Family works: Speaking on dual-career marriages
by Rob Coombs ID. Min. Ph.D
Aug 10, 2014 | 403 views | 0 0 comments | 18 18 recommendations | email to a friend | print
The rising trend in the number of dual-career families has created many new challenges for modern families. The problems of role strain, time management, division of household labor, childcare and managing guilt are major issues in many homes. This was certainly true in my home where my wife and I learned early in our marriage just how overwhelming the challenges of achieving personal and familial dreams can be.

As I completed a doctorate in ministry while working full-time as an associate pastor, I naturally felt overwhelming appreciation for my wife, Janet, who had supported me both emotionally (by consistently providing encouragement) and cognitively (by proofing countless pages of research and theory draft).

One evening, while sharing my appreciation for her, I asked if there was anything I might do for her. She studied my eyes for a few moments, and then believing that the question had been sincere, she softly, but determinedly, said, “I would like to go to medical school.”

The next August as I prepared for the final oral defense of my dissertation, our daughter entered first grade, our son began preschool, and Janet started medical school. Her dream of becoming a surgeon would encompass the next nine years — half our children’s childhood.

By the time Janet was ready to begin her practice, Amy had completed her freshman year of high school and Drew was ready to begin middle school as a sixth grader. As if this was not enough of a challenge, during Janet’s surgery residency, I decided to return to school and complete a second doctorate, a doctorate in family studies. School for all four of us had become an accepted way of life.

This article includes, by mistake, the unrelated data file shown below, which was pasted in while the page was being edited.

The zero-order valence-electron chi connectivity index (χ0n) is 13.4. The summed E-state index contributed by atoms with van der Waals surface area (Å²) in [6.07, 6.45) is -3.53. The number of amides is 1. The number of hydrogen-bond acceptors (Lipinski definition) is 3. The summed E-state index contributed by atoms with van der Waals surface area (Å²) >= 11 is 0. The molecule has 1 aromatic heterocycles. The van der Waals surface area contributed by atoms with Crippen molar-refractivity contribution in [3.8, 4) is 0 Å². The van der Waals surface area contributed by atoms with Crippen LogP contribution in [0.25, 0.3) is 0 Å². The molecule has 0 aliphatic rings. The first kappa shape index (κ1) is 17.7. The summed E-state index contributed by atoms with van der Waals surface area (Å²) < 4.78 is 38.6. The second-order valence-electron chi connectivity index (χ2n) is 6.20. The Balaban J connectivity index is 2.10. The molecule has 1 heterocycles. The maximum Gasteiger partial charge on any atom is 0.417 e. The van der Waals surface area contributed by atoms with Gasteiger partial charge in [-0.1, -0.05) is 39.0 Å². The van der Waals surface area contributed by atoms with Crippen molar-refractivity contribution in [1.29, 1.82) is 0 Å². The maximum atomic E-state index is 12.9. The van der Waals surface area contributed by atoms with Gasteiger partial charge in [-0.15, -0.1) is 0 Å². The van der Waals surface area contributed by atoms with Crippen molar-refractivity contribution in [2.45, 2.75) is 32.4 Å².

Was life challenging for us? Yes. Absolutely. Without a doubt.

There were so many successes. Janet finished first in her medical school class. I had completed not only my second doctorate, but also had published a few new books. Amy and Drew were happy and both held high expectations of what they could do with their lives.

Does all of this sound too good to be true? It is. There were also some failures. The strain on our family a few times sent us near the edge of an emotional cliff and there were days we felt that the best we could do was just hang on. But we did hang on, we learned, we grew, and we became better — better as individuals, better as a family.

Was it worth it? Yes. Absolutely. Without a doubt.

Of course, there are some things we wish we had done differently, but I suppose that is usually the case. Hindsight is 20/20. But, all things considered, I wouldn’t trade the experience for anything. I have been blessed and I am one that counts my blessings daily.

The perplexities and challenges facing dual-career families in contemporary society demand that couples move beyond archaic traditional notions that benefit the man while demoralizing the woman. Actualizing potentials and realizing dreams are only possible with consistent mutual support.

The challenges of role strain, time management, division of household labor, childcare and managing guilt demand a team effort where both husband and wife are seen as equal contributors.

Both strive to support the other, doing what is possible to encourage and help their spouse become better, stronger, and more capable as a result of the relationship they share.

By doing so, their marriage becomes a genuine expression of love in action.